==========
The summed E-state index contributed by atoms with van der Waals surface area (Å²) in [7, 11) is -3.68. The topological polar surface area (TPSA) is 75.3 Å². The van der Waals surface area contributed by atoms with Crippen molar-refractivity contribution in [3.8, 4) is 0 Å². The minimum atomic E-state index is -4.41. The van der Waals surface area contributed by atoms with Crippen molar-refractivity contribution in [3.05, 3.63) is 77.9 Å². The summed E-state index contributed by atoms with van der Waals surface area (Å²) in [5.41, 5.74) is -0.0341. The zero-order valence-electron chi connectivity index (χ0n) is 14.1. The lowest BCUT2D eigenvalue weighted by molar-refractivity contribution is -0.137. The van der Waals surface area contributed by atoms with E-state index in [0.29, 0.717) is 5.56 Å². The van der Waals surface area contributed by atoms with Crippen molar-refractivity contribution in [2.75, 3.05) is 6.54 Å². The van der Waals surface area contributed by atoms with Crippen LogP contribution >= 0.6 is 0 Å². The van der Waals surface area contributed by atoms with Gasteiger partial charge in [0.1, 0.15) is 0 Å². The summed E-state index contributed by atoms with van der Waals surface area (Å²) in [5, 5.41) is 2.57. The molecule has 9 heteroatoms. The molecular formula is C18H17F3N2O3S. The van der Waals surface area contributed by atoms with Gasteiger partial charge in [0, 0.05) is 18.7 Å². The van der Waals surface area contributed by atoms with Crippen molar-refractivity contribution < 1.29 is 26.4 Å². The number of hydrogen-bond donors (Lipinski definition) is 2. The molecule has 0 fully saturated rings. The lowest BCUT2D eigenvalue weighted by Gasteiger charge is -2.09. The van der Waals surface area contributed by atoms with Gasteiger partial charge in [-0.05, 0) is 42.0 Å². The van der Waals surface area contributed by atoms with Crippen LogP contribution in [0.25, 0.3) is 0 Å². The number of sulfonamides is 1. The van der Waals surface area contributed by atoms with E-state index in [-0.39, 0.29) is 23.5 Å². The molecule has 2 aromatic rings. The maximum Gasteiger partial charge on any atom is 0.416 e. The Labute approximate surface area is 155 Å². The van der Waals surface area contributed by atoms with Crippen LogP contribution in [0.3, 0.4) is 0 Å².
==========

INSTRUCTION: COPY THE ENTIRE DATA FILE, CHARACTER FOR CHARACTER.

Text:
The summed E-state index contributed by atoms with van der Waals surface area (Å²) in [7, 11) is -3.68. The topological polar surface area (TPSA) is 75.3 Å². The van der Waals surface area contributed by atoms with Crippen molar-refractivity contribution in [3.8, 4) is 0 Å². The minimum atomic E-state index is -4.41. The van der Waals surface area contributed by atoms with Crippen molar-refractivity contribution in [3.05, 3.63) is 77.9 Å². The summed E-state index contributed by atoms with van der Waals surface area (Å²) in [5.41, 5.74) is -0.0341. The zero-order valence-electron chi connectivity index (χ0n) is 14.1. The lowest BCUT2D eigenvalue weighted by molar-refractivity contribution is -0.137. The van der Waals surface area contributed by atoms with E-state index in [0.29, 0.717) is 5.56 Å². The van der Waals surface area contributed by atoms with Crippen molar-refractivity contribution in [2.75, 3.05) is 6.54 Å². The van der Waals surface area contributed by atoms with Crippen LogP contribution >= 0.6 is 0 Å². The van der Waals surface area contributed by atoms with Gasteiger partial charge in [0.1, 0.15) is 0 Å². The summed E-state index contributed by atoms with van der Waals surface area (Å²) in [5, 5.41) is 2.57. The molecule has 9 heteroatoms. The molecular formula is C18H17F3N2O3S. The van der Waals surface area contributed by atoms with Gasteiger partial charge in [0, 0.05) is 18.7 Å². The van der Waals surface area contributed by atoms with Crippen molar-refractivity contribution < 1.29 is 26.4 Å². The number of hydrogen-bond donors (Lipinski definition) is 2. The molecule has 0 fully saturated rings. The lowest BCUT2D eigenvalue weighted by Gasteiger charge is -2.09. The van der Waals surface area contributed by atoms with Gasteiger partial charge in [-0.05, 0) is 42.0 Å². The van der Waals surface area contributed by atoms with Crippen LogP contribution in [0.25, 0.3) is 0 Å². The number of sulfonamides is 1. The van der Waals surface area contributed by atoms with E-state index in [-0.39, 0.29) is 23.5 Å². The molecule has 2 aromatic rings. The maximum Gasteiger partial charge on any atom is 0.416 e. The Labute approximate surface area is 155 Å². The van der Waals surface area contributed by atoms with Crippen LogP contribution in [0.3, 0.4) is 0 Å².